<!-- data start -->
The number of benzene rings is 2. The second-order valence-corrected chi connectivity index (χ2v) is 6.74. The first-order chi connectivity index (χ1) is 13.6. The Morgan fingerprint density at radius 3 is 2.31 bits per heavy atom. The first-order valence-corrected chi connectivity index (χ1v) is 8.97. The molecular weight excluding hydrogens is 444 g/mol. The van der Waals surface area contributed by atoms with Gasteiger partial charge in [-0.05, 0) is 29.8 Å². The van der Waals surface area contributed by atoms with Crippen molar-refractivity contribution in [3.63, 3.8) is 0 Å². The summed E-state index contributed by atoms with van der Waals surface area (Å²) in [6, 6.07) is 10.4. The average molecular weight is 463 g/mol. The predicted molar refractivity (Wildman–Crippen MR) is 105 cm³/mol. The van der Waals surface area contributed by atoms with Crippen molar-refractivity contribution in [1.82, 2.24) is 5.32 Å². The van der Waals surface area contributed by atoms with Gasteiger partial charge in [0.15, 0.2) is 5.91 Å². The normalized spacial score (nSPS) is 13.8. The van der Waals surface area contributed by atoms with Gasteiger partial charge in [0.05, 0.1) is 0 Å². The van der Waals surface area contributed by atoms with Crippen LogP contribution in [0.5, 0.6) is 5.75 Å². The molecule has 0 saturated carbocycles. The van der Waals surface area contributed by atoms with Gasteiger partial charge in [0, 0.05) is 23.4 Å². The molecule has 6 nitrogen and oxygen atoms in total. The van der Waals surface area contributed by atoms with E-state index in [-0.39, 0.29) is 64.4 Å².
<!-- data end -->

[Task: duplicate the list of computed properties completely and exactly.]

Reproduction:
The number of benzene rings is 2. The second-order valence-corrected chi connectivity index (χ2v) is 6.74. The first-order chi connectivity index (χ1) is 13.6. The Morgan fingerprint density at radius 3 is 2.31 bits per heavy atom. The first-order valence-corrected chi connectivity index (χ1v) is 8.97. The molecular weight excluding hydrogens is 444 g/mol. The van der Waals surface area contributed by atoms with Gasteiger partial charge in [-0.05, 0) is 29.8 Å². The van der Waals surface area contributed by atoms with Crippen molar-refractivity contribution in [3.63, 3.8) is 0 Å². The summed E-state index contributed by atoms with van der Waals surface area (Å²) in [6, 6.07) is 10.4. The average molecular weight is 463 g/mol. The predicted molar refractivity (Wildman–Crippen MR) is 105 cm³/mol. The van der Waals surface area contributed by atoms with Crippen molar-refractivity contribution in [1.82, 2.24) is 5.32 Å². The van der Waals surface area contributed by atoms with Gasteiger partial charge in [0.15, 0.2) is 5.91 Å². The normalized spacial score (nSPS) is 13.8. The van der Waals surface area contributed by atoms with Gasteiger partial charge in [0.05, 0.1) is 0 Å². The van der Waals surface area contributed by atoms with Crippen LogP contribution in [0.5, 0.6) is 5.75 Å². The molecule has 0 saturated carbocycles. The van der Waals surface area contributed by atoms with Gasteiger partial charge in [0, 0.05) is 23.4 Å². The molecule has 6 nitrogen and oxygen atoms in total. The van der Waals surface area contributed by atoms with E-state index in [-0.39, 0.29) is 64.4 Å².